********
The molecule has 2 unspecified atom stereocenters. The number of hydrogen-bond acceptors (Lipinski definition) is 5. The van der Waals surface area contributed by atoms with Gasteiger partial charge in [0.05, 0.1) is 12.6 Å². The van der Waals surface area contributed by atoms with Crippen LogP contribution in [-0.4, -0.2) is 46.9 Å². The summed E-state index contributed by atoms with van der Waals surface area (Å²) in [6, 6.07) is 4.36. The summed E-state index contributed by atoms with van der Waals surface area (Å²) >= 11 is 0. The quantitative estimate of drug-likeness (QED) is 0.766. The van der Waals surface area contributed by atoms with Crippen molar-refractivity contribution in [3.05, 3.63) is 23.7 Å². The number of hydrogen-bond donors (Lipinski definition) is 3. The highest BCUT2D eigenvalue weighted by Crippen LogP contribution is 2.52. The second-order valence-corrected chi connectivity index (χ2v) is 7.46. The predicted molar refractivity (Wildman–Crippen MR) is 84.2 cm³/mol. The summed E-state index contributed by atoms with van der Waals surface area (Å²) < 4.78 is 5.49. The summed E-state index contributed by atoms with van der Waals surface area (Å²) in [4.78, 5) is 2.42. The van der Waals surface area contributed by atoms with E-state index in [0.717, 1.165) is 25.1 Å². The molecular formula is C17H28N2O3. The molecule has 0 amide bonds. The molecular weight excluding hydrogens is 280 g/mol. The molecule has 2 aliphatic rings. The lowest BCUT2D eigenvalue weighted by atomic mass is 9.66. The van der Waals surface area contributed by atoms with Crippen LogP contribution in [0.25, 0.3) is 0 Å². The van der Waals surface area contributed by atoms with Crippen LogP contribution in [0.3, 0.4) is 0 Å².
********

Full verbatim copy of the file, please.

The molecule has 2 unspecified atom stereocenters. The number of hydrogen-bond acceptors (Lipinski definition) is 5. The van der Waals surface area contributed by atoms with Gasteiger partial charge in [0.05, 0.1) is 12.6 Å². The van der Waals surface area contributed by atoms with Crippen LogP contribution in [-0.4, -0.2) is 46.9 Å². The summed E-state index contributed by atoms with van der Waals surface area (Å²) in [6, 6.07) is 4.36. The summed E-state index contributed by atoms with van der Waals surface area (Å²) >= 11 is 0. The quantitative estimate of drug-likeness (QED) is 0.766. The van der Waals surface area contributed by atoms with Crippen molar-refractivity contribution in [3.05, 3.63) is 23.7 Å². The number of hydrogen-bond donors (Lipinski definition) is 3. The highest BCUT2D eigenvalue weighted by Crippen LogP contribution is 2.52. The second-order valence-corrected chi connectivity index (χ2v) is 7.46. The predicted molar refractivity (Wildman–Crippen MR) is 84.2 cm³/mol. The summed E-state index contributed by atoms with van der Waals surface area (Å²) < 4.78 is 5.49. The summed E-state index contributed by atoms with van der Waals surface area (Å²) in [4.78, 5) is 2.42. The van der Waals surface area contributed by atoms with E-state index in [0.717, 1.165) is 25.1 Å². The molecular formula is C17H28N2O3. The molecule has 0 amide bonds. The molecular weight excluding hydrogens is 280 g/mol. The molecule has 2 aliphatic rings. The lowest BCUT2D eigenvalue weighted by atomic mass is 9.66. The van der Waals surface area contributed by atoms with Crippen LogP contribution in [0.25, 0.3) is 0 Å². The van der Waals surface area contributed by atoms with Crippen LogP contribution in [0.3, 0.4) is 0 Å².